Friday, the world witnessed US President Donald Trump threaten Europe with a 20% tariff on auto imported to the US from the European Union.
The European Union is threatening to counteract any new tariffs coming out of Washington against autos produced in the EU. Meanwhile, the very automakers to incur these tariffs are often ones with considerable investments within the United States, employing thousands of American labourers.
The European Union will respond to any US move to raise tariffs on cars made in the bloc, a senior European Commission official said, the latest comments in an escalating trade row.
US President Donald Trump on Friday threatened to impose a 20% tariff on all imports of EU-assembled cars, a month after his administration launched an investigation into whether auto imports posed a national security threat.
“If they decide to raise their import tariffs, we’ll have no choice, again, but to react,” EU Commission Vice President Jyrki Katainen told French newspaper Le Monde.
“We don’t want to fight (over trade) in public via Twitter. We should end the escalation,” he said in the comments published on Saturday.
The European Autos Stocks Index fell on Friday after Trump’s tariff threat. Shares US carmakers Ford Motor Co and General Motors Co also dropped.
“If these Tariffs and Barriers are not soon broken down and removed, we will be placing a 20% Tariff on all of their cars coming into the US Build them here!” Trump tweeted.
The US Commerce Department has a deadline of February 2019 to investigate whether imports of automobiles and auto parts pose a risk to US national security.
US Commerce Secretary Wilbur Ross said on Thursday the department aimed to wrap up the probe by late July or August. The Commerce Department plans to hold two days of public comments in July on its investigation of auto imports.
Trump has repeatedly singled out German auto imports to the United States for criticis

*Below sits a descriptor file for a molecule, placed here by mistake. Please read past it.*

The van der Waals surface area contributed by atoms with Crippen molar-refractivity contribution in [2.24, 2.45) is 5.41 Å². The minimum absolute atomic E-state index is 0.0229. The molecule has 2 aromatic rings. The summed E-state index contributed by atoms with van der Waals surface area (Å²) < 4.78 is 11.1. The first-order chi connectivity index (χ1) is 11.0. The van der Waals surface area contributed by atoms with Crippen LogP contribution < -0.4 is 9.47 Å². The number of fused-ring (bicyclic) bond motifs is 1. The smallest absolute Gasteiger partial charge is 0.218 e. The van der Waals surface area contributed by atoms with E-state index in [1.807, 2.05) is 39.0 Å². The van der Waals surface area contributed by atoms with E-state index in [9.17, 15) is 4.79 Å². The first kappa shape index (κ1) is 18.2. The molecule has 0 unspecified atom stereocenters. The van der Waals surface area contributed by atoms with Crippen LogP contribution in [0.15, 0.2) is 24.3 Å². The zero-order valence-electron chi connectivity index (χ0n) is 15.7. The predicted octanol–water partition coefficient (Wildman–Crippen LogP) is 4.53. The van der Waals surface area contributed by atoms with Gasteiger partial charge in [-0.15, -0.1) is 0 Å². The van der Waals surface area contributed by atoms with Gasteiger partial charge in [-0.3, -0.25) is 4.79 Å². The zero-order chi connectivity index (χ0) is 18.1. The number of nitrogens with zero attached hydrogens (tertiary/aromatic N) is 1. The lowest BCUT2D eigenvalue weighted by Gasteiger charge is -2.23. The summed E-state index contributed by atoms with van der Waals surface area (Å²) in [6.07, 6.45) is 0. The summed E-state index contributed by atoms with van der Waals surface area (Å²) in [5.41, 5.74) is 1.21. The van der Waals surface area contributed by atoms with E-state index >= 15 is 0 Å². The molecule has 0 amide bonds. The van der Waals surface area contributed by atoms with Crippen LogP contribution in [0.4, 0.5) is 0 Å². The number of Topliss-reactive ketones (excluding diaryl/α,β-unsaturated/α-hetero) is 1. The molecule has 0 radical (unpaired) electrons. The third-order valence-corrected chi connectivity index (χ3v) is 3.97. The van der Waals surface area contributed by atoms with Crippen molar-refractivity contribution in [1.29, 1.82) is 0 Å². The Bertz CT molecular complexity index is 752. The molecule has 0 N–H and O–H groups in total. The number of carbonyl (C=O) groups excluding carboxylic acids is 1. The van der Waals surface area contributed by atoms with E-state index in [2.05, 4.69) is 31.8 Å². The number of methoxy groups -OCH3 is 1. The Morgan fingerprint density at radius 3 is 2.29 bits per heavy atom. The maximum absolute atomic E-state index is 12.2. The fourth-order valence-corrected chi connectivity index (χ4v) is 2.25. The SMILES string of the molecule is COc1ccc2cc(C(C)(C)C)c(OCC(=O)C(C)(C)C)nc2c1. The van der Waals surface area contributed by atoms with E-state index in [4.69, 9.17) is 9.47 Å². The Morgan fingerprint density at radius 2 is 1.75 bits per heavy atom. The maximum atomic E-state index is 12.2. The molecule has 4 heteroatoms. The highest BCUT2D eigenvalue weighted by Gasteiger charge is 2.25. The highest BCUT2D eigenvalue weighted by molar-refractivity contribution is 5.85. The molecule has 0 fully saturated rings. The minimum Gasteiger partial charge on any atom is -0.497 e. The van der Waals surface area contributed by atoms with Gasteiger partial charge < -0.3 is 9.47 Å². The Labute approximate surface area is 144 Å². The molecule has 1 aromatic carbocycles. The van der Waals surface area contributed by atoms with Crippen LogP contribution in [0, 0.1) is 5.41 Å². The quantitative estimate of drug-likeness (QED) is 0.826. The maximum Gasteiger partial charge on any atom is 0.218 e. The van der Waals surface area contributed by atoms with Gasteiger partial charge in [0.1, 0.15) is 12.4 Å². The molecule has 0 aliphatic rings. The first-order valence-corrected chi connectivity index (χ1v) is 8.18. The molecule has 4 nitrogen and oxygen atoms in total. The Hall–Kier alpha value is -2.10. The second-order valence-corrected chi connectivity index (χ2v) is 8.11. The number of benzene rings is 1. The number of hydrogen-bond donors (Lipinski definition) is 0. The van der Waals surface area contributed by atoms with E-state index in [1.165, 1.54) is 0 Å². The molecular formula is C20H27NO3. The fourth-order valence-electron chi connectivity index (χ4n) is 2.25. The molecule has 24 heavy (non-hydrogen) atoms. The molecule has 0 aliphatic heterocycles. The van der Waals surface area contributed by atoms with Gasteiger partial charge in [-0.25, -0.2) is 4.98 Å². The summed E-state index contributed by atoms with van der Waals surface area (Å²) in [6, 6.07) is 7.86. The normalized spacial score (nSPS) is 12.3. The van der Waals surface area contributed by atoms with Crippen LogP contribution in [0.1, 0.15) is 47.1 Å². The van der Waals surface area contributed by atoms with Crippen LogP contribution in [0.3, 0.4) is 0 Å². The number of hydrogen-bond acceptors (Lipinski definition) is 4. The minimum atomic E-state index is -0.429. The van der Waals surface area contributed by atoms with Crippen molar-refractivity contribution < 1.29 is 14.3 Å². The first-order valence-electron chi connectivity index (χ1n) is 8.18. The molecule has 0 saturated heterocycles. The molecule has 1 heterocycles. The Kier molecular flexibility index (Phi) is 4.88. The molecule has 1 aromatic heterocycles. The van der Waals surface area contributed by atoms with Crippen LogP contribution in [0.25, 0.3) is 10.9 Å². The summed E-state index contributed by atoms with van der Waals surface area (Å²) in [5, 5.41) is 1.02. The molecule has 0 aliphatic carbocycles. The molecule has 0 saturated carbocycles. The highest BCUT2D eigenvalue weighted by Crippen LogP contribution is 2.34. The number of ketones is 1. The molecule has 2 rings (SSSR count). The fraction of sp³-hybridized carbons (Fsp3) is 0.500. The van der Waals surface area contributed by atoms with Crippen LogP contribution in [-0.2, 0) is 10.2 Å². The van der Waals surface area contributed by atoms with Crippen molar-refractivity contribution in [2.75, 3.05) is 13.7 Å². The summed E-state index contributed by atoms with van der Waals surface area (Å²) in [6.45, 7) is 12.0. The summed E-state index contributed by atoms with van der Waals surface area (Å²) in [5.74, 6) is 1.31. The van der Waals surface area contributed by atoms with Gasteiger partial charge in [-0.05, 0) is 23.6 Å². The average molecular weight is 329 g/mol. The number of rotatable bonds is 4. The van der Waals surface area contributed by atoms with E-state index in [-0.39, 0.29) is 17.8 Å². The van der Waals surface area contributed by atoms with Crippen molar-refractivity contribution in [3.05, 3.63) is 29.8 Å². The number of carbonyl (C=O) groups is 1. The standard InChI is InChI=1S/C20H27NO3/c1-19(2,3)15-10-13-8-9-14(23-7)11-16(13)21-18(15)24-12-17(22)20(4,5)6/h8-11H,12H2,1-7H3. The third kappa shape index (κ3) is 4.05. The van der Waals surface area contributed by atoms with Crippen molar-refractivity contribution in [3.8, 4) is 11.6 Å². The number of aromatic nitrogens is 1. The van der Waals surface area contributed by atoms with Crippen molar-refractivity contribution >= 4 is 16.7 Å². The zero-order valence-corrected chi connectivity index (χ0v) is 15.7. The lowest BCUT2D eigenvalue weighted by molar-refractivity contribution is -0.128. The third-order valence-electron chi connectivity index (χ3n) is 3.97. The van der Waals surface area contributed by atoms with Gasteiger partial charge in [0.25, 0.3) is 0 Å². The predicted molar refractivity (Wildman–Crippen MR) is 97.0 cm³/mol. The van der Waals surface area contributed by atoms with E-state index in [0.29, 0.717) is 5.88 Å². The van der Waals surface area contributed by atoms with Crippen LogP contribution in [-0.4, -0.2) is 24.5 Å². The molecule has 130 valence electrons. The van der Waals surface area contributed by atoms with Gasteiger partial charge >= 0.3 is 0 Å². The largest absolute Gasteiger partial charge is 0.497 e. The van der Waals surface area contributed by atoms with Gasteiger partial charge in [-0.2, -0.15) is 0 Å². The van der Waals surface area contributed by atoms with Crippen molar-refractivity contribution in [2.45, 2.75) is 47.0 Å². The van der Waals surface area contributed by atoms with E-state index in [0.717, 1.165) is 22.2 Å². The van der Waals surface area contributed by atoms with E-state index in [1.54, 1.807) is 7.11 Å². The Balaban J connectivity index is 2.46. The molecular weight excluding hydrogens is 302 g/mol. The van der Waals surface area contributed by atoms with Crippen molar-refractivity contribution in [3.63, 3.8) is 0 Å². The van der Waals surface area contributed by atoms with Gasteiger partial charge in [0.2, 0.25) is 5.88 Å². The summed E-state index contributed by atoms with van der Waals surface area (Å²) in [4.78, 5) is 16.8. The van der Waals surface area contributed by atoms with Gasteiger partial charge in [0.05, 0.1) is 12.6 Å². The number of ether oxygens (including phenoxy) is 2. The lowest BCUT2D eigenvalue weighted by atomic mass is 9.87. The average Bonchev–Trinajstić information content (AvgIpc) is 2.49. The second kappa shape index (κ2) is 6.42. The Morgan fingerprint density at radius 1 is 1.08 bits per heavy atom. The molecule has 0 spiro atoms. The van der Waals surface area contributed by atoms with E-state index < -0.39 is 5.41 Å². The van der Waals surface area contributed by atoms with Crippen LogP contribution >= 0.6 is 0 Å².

Trump told carmakers at a meeting in the White House on May 11 that he was planning to impose tariffs of 20 or 25% on some imported vehicles and sharply criticized Germany’s automotive trade surplus with the United States.
The United States currently imposes a 2.5% tariff on imported passenger cars from the EU and a 25% tariff on imported pickup trucks. The EU imposes a 10% tariff on imported US cars.
The tariff proposal has drawn sharp condemnation from Republican lawmakers and business groups. A group representing major US and foreign automakers has said it is “confident that vehicle imports do not pose a national security risk.”
The US Chamber of Commerce said US auto production had doubled over the past decade, and said tariffs “would deal a staggering blow to the very industry it purports to protect and would threaten to ignite a global trade war.”
German automakers Volkswagen AG, Daimler AG and BMW AG build vehicles at plants in the United States. BMW is one of South Carolina’s largest employers, with more than 9,000 workers in the state.
The United States in 2017 accounted for about 15% of worldwide Mercedes-Benz and BMW brand sales. It accounts for 5% of Volkswagen’s VW brand sales and 12% of its Audi brand sales.
The threats and tariffs actions appear to follow a similar path as those which have been going down with China. An initial tariffs list is enacted which is met with a measured response from the targeted nation which is then ‘retaliated’ against by the Americans, and so forth.
This is how the trade wars escalate, and in each case, a multitude of industries are adversely impacted, also threatening an innumerable number of jobs, causing precipitous drops in the markets, and increasing the cost of end products purchased by consumers, in each case also affecting the Americans. But that seems about right to Trump. This is war, it’s necessary, and America will win, in Trump’s mind.
The statements, views and opinions expressed in this column are solely those of the author and do not necessarily represent those of The Duran.